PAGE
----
The heart of this book seems to be the relationship between Eugénie and her father Grandet, and then the ways that Grandet haunts her even when he is gone. Through the influence of her mother, most likely, or just through strength of character, Eugénie passively resists her father’s greed and miserliness, keeping a freshness and innocence throughout her young life. When her cousin Charles appears on the scene, she finds a reason to actively resist her father: romantic love. She wants to provide for Charles, to give him the comforts she has grown accustomed to living without herself, and she doesn’t care about the money involved. And then she commits the act that her father finds it nearly impossible to forgive, giving away money itself.
But what does she get in return for her generosity and love? She gets to do the thing so many women get to do in novels: wait. And she is waiting for a man who fell in love with her, yes, but who is not worthy of her. He was a young dandy when they first met, vain and foolish, but after his father’s bankruptcy and his desperate need to make money, he becomes truly corrupt, making that money through slavery and wanting only to reappear in Paris a fabulously wealthy man. Poor Eugénie keeps believing in him as long as she can, but her faithfulness gains her nothing. Or perhaps it does gain her something — it seems to insulate her from corruption herself. She stays true to idea of love, even though she doesn’t ever experience it again herself.
Ultimately, the book seems to be exploring what greed does to the emotions, the way it shrivels them up and kills them. Or if it doesn’t kill them, it turns them against the one feeling them, becoming a burden:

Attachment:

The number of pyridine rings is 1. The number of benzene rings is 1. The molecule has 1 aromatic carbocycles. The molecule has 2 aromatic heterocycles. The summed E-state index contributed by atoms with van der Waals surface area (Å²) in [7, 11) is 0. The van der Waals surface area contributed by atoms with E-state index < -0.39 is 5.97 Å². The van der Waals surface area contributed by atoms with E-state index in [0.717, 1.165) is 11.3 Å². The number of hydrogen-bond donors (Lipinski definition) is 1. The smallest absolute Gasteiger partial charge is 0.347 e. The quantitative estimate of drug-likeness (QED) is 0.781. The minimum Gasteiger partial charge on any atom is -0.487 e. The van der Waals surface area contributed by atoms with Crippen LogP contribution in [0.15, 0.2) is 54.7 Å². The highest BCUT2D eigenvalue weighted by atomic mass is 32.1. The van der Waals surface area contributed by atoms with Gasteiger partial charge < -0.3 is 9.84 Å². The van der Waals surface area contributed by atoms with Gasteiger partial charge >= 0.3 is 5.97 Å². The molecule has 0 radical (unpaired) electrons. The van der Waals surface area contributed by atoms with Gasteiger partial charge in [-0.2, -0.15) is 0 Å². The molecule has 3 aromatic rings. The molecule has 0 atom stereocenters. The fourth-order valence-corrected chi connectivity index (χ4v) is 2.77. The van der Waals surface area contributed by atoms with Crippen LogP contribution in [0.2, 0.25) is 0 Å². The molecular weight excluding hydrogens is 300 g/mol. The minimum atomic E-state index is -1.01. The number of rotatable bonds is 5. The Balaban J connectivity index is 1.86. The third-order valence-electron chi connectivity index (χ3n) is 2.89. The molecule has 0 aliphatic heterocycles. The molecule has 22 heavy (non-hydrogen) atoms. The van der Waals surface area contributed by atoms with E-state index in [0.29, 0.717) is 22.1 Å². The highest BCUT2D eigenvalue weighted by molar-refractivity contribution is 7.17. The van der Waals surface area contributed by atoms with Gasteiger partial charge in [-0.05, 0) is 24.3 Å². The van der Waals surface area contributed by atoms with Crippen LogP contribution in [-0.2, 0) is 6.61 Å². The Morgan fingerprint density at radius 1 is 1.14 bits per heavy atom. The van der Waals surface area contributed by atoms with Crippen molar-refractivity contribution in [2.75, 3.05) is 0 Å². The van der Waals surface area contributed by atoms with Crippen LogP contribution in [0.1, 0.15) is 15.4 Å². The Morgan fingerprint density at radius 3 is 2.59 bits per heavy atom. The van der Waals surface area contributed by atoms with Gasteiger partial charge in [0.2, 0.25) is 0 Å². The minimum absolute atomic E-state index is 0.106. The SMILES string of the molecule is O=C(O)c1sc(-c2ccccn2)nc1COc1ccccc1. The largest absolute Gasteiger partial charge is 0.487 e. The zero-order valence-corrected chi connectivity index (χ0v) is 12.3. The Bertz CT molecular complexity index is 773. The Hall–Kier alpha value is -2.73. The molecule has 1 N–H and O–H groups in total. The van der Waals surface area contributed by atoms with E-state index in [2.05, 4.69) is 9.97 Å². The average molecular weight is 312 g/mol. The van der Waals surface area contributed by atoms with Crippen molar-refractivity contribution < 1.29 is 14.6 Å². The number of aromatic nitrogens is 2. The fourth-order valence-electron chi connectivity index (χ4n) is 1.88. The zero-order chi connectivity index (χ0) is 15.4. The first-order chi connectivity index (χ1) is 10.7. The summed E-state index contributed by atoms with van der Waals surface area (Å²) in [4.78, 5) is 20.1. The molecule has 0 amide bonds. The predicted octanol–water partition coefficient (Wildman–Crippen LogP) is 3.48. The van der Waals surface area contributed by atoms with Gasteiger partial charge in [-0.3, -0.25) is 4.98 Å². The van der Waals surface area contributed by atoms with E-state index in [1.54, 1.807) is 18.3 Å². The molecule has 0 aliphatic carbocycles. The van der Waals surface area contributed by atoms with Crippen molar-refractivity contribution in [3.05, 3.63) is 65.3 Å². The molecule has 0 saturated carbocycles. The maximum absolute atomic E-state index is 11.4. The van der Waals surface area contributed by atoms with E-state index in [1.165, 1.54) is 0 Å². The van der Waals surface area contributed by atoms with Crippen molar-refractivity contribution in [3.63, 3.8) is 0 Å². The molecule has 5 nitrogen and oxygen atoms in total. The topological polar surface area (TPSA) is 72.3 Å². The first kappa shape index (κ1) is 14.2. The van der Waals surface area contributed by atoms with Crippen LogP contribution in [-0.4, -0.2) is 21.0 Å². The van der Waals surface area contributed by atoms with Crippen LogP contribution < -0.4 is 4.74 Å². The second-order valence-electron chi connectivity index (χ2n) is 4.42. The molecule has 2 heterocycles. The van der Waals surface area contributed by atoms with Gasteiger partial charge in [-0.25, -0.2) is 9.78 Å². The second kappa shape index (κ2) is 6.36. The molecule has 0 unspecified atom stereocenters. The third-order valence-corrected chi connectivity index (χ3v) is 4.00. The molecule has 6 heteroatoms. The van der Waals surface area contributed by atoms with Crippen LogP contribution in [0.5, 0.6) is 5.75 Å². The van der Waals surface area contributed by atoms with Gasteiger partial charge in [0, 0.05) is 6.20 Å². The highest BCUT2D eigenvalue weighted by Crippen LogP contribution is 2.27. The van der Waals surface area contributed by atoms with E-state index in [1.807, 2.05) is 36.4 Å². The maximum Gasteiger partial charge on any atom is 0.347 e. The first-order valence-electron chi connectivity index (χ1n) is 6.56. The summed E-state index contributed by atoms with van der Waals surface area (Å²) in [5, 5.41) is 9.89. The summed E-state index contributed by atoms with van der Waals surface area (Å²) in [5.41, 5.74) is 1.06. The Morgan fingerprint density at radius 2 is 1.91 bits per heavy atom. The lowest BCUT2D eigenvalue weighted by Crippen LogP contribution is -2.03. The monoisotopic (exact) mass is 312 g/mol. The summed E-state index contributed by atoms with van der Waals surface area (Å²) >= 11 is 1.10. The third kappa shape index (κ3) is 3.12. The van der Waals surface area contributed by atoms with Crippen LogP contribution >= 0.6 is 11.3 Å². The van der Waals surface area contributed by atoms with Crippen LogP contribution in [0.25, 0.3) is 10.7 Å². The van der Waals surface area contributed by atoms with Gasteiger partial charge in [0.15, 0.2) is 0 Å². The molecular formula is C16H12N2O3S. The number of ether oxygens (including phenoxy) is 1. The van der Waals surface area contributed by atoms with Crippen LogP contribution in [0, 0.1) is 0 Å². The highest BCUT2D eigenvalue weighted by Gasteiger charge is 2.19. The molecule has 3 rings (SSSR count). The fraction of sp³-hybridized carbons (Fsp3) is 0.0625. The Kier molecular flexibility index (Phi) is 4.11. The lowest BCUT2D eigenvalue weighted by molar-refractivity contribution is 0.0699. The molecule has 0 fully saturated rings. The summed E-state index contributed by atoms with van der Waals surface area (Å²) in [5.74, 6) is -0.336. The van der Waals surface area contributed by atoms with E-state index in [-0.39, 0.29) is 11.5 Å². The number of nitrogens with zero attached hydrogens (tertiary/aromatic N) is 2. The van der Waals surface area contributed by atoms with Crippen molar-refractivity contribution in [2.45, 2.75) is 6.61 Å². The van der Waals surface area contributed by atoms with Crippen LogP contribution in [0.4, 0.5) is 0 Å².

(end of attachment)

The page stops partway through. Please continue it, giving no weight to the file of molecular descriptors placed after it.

and yet that noble heart, beating only with tenderest emotions, has been, from first to last, subjected to the calculations of human selfishness; money has cast its frigid influence upon that hallowed life and taught distrust of feelings to a woman who is all feeling.This is a melancholy tale, but it is kept lively by Balzac’s wonderful descriptions, like this one of Grandet:
Financially speaking, Monsieur Grandet was something between a tiger and a boa-constrictor. He could crouch and lie low, watch his prey a long while, spring upon it, open his jaws, swallow a mass of louis, and then rest tranquilly like a snake in process of digestion, impassible, methodical, and cold.Or this one of the Cruchots and des Grassins:
All three took snuff, and had long ceased to repress the habit of snivelling or to remove the brown blotches which strewed the frills of their dingy shirts and the yellowing creases of their crumpled collars. Their flabby cravats were twisted into ropes as soon as they wound them about their throats. The enormous quantity of linen which allowed these people to have their clothing washed only once in six months, and to keep it during that time in the depths of their closets, also enabled time to lay its grimy and decaying stains upon it. There was perfect unison of ill-grace and senility about them; their faces, as faded as their threadbare coats, as creased as their trousers, were worn-out, shrivelled-up, and puckered … A horror of fashion was the only point on which the Grassinists and the Cruchotines agreed.These people are just horrible. Balzac is wonderful as describing horrible people! This seems to be where much of the book’s energy lies: in capturing just how truly terrible people can be.
Sunday, February 15, 2015
I look forward to the book--I've hardly read any Balzac--and to hearing what you have to say. Thanks to all who voted. Don't forget, anyone can participate.
Tuesday, February 03, 2015
Any other suggestions?
Monday, February 02, 2015
Friday, January 16, 2015
Seventeen-year-old Alice lives in a poor South London neighborhood with her father and mother and a menagerie of animals that come and go, sometimes going home and sometimes to the vivisectionist. At his best, her father is cold, but he can also be openly cruel and demanding. Both Alice and her mother seem terrified of displeasing him. When her mother is ill, she pleads with Alice not to tell him that she’d been lying down to rest.